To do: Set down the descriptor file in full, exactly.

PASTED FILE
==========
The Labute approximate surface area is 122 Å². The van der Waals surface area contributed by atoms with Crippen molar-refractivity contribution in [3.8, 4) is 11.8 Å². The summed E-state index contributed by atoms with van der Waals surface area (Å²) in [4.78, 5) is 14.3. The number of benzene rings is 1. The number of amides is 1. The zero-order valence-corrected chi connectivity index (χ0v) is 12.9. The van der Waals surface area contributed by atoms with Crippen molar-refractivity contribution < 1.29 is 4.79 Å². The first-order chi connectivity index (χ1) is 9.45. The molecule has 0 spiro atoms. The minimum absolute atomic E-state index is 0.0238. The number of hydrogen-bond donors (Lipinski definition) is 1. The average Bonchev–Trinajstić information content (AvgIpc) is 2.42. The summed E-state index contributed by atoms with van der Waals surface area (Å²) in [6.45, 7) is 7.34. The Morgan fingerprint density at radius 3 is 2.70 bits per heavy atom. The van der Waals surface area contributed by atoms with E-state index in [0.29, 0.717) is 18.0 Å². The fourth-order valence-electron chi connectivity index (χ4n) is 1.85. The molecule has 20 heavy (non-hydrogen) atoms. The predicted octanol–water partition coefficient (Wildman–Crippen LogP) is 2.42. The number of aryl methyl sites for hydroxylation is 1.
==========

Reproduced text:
The Labute approximate surface area is 122 Å². The van der Waals surface area contributed by atoms with Crippen molar-refractivity contribution in [3.8, 4) is 11.8 Å². The summed E-state index contributed by atoms with van der Waals surface area (Å²) in [4.78, 5) is 14.3. The number of benzene rings is 1. The number of amides is 1. The zero-order valence-corrected chi connectivity index (χ0v) is 12.9. The van der Waals surface area contributed by atoms with Crippen molar-refractivity contribution < 1.29 is 4.79 Å². The first-order chi connectivity index (χ1) is 9.45. The molecule has 0 spiro atoms. The minimum absolute atomic E-state index is 0.0238. The number of hydrogen-bond donors (Lipinski definition) is 1. The average Bonchev–Trinajstić information content (AvgIpc) is 2.42. The summed E-state index contributed by atoms with van der Waals surface area (Å²) in [6.45, 7) is 7.34. The Morgan fingerprint density at radius 3 is 2.70 bits per heavy atom. The van der Waals surface area contributed by atoms with E-state index in [0.29, 0.717) is 18.0 Å². The fourth-order valence-electron chi connectivity index (χ4n) is 1.85. The molecule has 20 heavy (non-hydrogen) atoms. The predicted octanol–water partition coefficient (Wildman–Crippen LogP) is 2.42. The number of aryl methyl sites for hydroxylation is 1.